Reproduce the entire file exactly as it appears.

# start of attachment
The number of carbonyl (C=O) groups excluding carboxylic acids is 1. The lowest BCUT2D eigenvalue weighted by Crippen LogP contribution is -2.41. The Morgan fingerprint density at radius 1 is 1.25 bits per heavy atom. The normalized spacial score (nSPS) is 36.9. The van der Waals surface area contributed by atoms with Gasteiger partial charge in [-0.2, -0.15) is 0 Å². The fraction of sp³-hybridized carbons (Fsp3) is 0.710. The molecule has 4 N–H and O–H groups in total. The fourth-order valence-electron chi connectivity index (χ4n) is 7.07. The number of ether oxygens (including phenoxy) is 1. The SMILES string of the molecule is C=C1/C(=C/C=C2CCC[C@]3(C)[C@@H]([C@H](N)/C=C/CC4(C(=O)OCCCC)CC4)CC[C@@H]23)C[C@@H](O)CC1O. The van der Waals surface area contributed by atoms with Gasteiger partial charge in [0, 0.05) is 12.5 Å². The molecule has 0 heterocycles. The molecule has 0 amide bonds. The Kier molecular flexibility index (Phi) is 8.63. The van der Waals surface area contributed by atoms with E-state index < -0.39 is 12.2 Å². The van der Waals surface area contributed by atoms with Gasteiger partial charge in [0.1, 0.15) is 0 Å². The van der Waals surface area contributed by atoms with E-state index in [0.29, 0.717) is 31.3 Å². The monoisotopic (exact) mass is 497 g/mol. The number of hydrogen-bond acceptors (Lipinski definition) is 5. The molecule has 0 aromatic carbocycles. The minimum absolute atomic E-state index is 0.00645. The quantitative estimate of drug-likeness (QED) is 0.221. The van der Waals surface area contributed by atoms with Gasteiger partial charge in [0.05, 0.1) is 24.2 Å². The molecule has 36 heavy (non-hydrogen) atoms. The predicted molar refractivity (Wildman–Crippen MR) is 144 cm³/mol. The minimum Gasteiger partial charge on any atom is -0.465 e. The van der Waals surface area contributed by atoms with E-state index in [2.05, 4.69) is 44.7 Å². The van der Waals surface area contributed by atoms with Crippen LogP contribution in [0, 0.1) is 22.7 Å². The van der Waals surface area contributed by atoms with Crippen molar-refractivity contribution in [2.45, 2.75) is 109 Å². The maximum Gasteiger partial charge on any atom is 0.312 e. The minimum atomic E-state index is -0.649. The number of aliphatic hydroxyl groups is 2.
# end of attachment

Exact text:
The number of carbonyl (C=O) groups excluding carboxylic acids is 1. The lowest BCUT2D eigenvalue weighted by Crippen LogP contribution is -2.41. The Morgan fingerprint density at radius 1 is 1.25 bits per heavy atom. The normalized spacial score (nSPS) is 36.9. The van der Waals surface area contributed by atoms with Gasteiger partial charge in [-0.2, -0.15) is 0 Å². The fraction of sp³-hybridized carbons (Fsp3) is 0.710. The molecule has 4 N–H and O–H groups in total. The fourth-order valence-electron chi connectivity index (χ4n) is 7.07. The number of ether oxygens (including phenoxy) is 1. The SMILES string of the molecule is C=C1/C(=C/C=C2CCC[C@]3(C)[C@@H]([C@H](N)/C=C/CC4(C(=O)OCCCC)CC4)CC[C@@H]23)C[C@@H](O)CC1O. The van der Waals surface area contributed by atoms with Gasteiger partial charge in [0, 0.05) is 12.5 Å². The molecule has 0 heterocycles. The molecule has 0 amide bonds. The Kier molecular flexibility index (Phi) is 8.63. The van der Waals surface area contributed by atoms with E-state index < -0.39 is 12.2 Å². The van der Waals surface area contributed by atoms with Gasteiger partial charge in [0.1, 0.15) is 0 Å². The van der Waals surface area contributed by atoms with E-state index in [0.29, 0.717) is 31.3 Å². The monoisotopic (exact) mass is 497 g/mol. The number of hydrogen-bond acceptors (Lipinski definition) is 5. The molecule has 0 aromatic carbocycles. The minimum absolute atomic E-state index is 0.00645. The quantitative estimate of drug-likeness (QED) is 0.221. The van der Waals surface area contributed by atoms with Gasteiger partial charge in [0.05, 0.1) is 24.2 Å². The molecule has 36 heavy (non-hydrogen) atoms. The predicted molar refractivity (Wildman–Crippen MR) is 144 cm³/mol. The minimum Gasteiger partial charge on any atom is -0.465 e. The van der Waals surface area contributed by atoms with E-state index in [2.05, 4.69) is 44.7 Å². The van der Waals surface area contributed by atoms with Crippen LogP contribution in [0, 0.1) is 22.7 Å². The van der Waals surface area contributed by atoms with Crippen molar-refractivity contribution in [2.45, 2.75) is 109 Å². The maximum Gasteiger partial charge on any atom is 0.312 e. The minimum atomic E-state index is -0.649. The number of aliphatic hydroxyl groups is 2.